The concept of “clean coal” has been newsworthy for a decade or more. In 2009, Senators John Kerry (D-MS) and Lindsey Graham (R-SC) co-authored an op-ed in the New York Times, promoting renewable energy, nuclear energy, and “clean coal.” Presidential candidate Trump touted “clean coal” during a debate. Can coal, the dirtiest of fossil fuels, ever be made clean? That’s seems as likely as senators of opposing parties learning to talk to each other again.
Coal is mostly carbon plus impurities, and when you burn carbon you get carbon dioxide (CO2), the dominant greenhouse gas that induces climate change. The U.S. government has supported several projects to actually build electric power plants that capture most of the carbon dioxide (greenhouse gas) that comes from burning coal.
Well, the “clean coal” plants haven’t developed very well, and Senators won’t talk across party lines, either. These two disappointing elements of negative progress are actually linked. Keep reading.
How does the “clean” part work?
The CO2 must be captured at the power plant and compressed* into tanks or a pipeline, then injected deep into the ground. The CO2 can be sold for injection into oil fields where it increases the oil production in the same way a solvent makes sticky tar flow, or the CO2 can be injected into a deep salt water reservoir where the cap rock will prevent its escape. (For an overload of methods and info, see the International Journal of Greenhouse Gas Control.)
Enhanced oil production by CO2 injection is a well-developed, profitable technology. However, after the oil is gone, will the plugged injection wells and the hundreds of thousands of abandoned oil extraction wells remain tight for many centuries? A few wells only 30-50 years old have been examined, and only a little corrosion was found. Some leaks might plug themselves. A group within the International Energy Agency is studying the how old wells decay, because a lot of work is required to estimate future CO2 leakage.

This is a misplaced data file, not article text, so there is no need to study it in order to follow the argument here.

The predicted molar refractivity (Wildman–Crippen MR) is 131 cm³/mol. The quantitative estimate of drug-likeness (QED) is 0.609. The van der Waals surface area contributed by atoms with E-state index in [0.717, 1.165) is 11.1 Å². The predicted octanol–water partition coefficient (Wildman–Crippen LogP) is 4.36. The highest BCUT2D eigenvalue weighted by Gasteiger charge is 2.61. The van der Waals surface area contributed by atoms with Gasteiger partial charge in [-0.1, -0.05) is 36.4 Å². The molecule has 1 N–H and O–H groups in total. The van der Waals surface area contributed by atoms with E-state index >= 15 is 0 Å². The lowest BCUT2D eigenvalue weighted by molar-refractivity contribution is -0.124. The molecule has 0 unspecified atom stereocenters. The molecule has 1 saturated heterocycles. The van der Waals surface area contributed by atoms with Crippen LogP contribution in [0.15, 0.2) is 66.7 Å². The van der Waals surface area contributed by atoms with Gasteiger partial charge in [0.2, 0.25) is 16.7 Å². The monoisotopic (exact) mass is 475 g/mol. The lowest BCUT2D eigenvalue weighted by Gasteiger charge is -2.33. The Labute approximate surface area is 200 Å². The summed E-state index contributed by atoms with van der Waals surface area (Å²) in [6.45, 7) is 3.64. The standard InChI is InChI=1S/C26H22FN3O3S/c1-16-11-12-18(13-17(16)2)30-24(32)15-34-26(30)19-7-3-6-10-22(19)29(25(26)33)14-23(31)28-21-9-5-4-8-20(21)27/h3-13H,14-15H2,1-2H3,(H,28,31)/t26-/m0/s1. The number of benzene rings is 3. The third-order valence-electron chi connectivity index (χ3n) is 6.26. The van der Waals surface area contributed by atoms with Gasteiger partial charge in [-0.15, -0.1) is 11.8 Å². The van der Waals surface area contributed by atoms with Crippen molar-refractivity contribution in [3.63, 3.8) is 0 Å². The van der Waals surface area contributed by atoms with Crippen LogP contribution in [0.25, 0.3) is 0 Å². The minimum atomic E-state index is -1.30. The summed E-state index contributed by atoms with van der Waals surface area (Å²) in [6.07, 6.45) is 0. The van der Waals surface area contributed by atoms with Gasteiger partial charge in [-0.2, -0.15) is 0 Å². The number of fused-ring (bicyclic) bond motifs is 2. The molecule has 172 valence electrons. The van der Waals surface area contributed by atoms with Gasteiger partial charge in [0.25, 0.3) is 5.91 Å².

Even if it worked technically, any effective conversion to “clean coal” would require an injection infrastructure of a scale similar to that of the current entire oil industry. Coal-fired power plants in the U.S. now generate more than a billion tons of CO2 per year, with one estimate indicating that the daily injected volume in the U.S. would exceed the current national daily rate of oil consumption. Furthermore, the carbon-removal process would require that every power plant consume 25 percent more coal for the same net power generation. It’s good to investigate, but “clean coal” doesn’t appear to make economic or technical sense.
However, “clean coal” makes tremendous political sense …
… because the coal miners and the mines are being put out of jobs and business by the new flush of cheap natural gas—and it’s easy to blame the job loss on environmental protection. In response, the coal industry does its lobbying well and the money flows to politicians if not to miners. Maybe we have to fix politics before we can fix climate.
“Our decision about energy will test the character of the American People and the ability of the President and the Congress to govern this Nation.”
President Jimmy Carter, April 18, 1977
* at pressures exceeding 100 atmospheres (1500 psi)